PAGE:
The Schumann work was full of energetic, dark richness while always remaining lithe and unified in the development of the first section’s main theme. The second movement’s solos were immaculately balanced: oboist Melanie Wilsden and cellist Bonnie Thron‘s tender duets served as endcaps for Brian Reagin‘s deceptively simple violin solo line, which was a quiet delicacy every time it arose. The third movement’s heavy, stormy waltz was harmonically ever-evolving, utilizing an ethereal version of the earlier violin solo, reimagined for the full section. The final movement was a continuous build, jumping from a glorious triumph to a more minor development section, and flanked by declarative and unified brass and winds in some truly splendid moments.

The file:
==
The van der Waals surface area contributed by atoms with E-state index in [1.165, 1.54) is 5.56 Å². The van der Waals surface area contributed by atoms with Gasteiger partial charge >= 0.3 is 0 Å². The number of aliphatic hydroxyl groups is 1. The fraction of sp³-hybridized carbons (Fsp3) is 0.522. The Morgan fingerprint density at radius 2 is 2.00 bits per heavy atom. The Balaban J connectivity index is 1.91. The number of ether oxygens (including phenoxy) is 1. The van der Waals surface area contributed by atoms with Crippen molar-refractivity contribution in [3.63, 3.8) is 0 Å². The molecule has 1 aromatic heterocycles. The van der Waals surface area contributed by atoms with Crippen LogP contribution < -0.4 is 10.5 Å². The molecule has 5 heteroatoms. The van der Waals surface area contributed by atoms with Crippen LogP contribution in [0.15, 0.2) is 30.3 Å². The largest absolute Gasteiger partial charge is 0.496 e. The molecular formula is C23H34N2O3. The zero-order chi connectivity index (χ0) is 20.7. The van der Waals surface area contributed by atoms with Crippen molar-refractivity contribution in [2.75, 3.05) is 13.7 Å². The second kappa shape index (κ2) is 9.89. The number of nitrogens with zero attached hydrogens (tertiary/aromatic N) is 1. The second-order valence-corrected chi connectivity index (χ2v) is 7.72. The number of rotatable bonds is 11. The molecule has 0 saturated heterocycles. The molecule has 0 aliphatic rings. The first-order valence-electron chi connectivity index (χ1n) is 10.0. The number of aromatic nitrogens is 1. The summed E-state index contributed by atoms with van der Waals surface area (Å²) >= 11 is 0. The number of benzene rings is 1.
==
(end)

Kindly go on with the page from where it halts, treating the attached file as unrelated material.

The headline of the evening, Tchaikovsky’s Symphony No. 6, while completely different in tone and scope, was just as varied and colorful. Both of these works conjure compelling and intricate stories, but Tchaikovsky’s is a wilder ride in terms of sheer power. The almost ghostly sound of string bass, viola, and Aaron Apaza‘s solo bassoon set a grim background for what felt like a powerful elegy. The quicker, gradually building string entrances were underpinned by echoing low strings and brass that seemed to resonate and echo much farther than the scope of the hall, foreshadowing the powerful outpourings of emotion to come. Deft, dissonant chords from the winds added to a sense of suspense, pressuring the overall pure and plaintive melodies. Samuel Almaguer‘s clarinet solo was delicate and dissolved into and out of nothing, drawing me in so deeply that the following section made me physically flinch in surprise as the anguished melodies grew in power again.